elsewhere, such as the discovery of Native American beads of meteoric
iron found in Hopewell burial mounds, and the discovery of the Winona meteorite in a Native American stone-walled crypt.
In the 1970s a stone meteorite was uncovered during an
archaeological dig at Danebury Iron Age hillfort, Danebury England. It
was found deposited part way down in an Iron Age pit. Since it must
have been deliberately placed there, this could indicate one of the
first (known) human finds of a meteorite in Europe.
- Allende, largest known carbonaceous chondrite (Chihuahua, Mexico, 1969).
- Allan Hills 81005 - First meteorite determined to be of lunar origin.
- Allan Hills 84001 - Mars meteorite that was claimed to prove the existence of life on Mars.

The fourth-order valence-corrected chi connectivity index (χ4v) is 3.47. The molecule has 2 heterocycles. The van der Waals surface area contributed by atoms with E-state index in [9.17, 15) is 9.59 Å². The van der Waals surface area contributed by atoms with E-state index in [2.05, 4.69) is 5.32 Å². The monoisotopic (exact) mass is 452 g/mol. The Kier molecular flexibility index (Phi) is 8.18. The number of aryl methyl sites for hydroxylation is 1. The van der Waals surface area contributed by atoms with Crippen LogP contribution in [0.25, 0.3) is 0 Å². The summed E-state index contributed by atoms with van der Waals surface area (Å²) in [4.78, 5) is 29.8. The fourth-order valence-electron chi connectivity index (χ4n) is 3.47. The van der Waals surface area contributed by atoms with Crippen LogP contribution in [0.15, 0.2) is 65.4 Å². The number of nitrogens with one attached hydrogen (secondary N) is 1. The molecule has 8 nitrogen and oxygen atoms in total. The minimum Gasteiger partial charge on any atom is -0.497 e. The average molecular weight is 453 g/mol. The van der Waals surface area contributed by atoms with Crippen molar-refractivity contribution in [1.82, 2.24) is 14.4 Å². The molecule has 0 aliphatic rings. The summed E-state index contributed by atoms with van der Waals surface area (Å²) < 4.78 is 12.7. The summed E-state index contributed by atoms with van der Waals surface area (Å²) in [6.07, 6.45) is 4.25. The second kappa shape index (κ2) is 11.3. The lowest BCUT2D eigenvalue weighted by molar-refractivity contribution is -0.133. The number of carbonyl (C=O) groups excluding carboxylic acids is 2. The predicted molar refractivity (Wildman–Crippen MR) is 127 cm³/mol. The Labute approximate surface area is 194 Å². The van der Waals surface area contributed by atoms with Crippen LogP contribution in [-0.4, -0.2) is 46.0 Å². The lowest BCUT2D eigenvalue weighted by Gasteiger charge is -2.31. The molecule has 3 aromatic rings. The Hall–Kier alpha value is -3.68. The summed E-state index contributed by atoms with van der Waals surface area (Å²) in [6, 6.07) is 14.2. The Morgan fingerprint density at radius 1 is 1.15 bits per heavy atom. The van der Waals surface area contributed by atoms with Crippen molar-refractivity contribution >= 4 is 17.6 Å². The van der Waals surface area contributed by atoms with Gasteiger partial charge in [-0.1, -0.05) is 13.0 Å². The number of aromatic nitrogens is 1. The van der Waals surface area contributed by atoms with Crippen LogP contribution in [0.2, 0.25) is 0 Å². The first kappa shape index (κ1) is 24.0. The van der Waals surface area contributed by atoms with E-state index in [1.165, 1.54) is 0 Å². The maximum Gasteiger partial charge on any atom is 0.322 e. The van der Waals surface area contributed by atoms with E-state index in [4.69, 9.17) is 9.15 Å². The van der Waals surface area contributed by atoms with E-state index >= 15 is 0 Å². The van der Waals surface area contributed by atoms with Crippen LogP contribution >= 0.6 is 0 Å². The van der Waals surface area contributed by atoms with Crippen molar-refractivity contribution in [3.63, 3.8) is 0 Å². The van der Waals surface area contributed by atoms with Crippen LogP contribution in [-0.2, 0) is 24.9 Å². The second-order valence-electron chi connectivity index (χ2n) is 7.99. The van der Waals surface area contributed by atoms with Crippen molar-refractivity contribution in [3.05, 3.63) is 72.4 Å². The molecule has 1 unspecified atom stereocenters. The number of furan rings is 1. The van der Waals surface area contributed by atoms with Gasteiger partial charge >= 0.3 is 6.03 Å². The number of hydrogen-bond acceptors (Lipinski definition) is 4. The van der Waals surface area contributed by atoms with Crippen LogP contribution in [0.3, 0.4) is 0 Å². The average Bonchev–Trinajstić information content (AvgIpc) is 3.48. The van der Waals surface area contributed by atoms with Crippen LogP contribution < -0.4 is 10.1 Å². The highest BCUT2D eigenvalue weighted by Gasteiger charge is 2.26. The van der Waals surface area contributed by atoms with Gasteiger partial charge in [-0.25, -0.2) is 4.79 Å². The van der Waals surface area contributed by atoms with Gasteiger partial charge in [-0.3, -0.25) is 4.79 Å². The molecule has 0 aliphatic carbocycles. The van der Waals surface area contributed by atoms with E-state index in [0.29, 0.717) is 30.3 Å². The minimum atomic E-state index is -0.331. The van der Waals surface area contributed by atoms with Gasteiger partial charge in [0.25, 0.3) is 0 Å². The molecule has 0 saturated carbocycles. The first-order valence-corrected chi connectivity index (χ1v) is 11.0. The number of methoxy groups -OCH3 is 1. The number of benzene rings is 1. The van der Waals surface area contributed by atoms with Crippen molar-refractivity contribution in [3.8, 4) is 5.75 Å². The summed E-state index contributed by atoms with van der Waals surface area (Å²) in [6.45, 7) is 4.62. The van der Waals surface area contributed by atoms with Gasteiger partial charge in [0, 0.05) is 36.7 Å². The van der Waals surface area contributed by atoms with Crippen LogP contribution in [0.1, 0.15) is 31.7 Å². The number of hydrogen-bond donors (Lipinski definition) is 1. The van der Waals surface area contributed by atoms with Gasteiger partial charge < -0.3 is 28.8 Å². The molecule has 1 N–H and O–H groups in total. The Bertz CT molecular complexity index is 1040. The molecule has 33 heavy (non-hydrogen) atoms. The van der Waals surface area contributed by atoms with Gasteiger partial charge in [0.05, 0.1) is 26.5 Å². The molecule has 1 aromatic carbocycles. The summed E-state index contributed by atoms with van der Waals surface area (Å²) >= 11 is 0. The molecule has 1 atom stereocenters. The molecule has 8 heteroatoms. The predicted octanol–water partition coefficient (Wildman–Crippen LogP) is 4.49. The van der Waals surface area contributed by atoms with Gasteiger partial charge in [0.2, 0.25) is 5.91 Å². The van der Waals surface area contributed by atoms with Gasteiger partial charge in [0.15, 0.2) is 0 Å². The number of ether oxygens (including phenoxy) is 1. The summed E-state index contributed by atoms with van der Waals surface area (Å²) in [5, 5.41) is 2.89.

- The Bacubirito Meteorite (Meteroito de Bacubirito) - A meteorite
estimated to weigh between 20 and 30 tons. It is on display at the
Centro de Ciencias de Sinaloa in Culiacan, Sinaloa, Mexico.
- Canyon Diablo - Iron meteorite used by prehistoric Native Americans.
- Cape York - One of the largest meteorites in the world. A 34 ton fragment called "Ahnighito", is exhibited at the American Museum of Natural History; the largest meteorite on exhibit in any museum.
- Ensisheim meteorite - The oldest meteorite whose fall can be dated precisely (to November 7, 1492, at Ensisheim)
- Fukang meteorite -- The largest main mass Pallasite. It furthermore has larger than average Olivine crystals and was offered for auction at close to $ 3 million at Bonhams in April 2008. 
- Hoba - The largest known meteorite.
- Kaidun - Possibly from the martian moon Phobos.
- Orgueil - Object of a 1965 hoax that involved embedding a seed within part of the meteorite.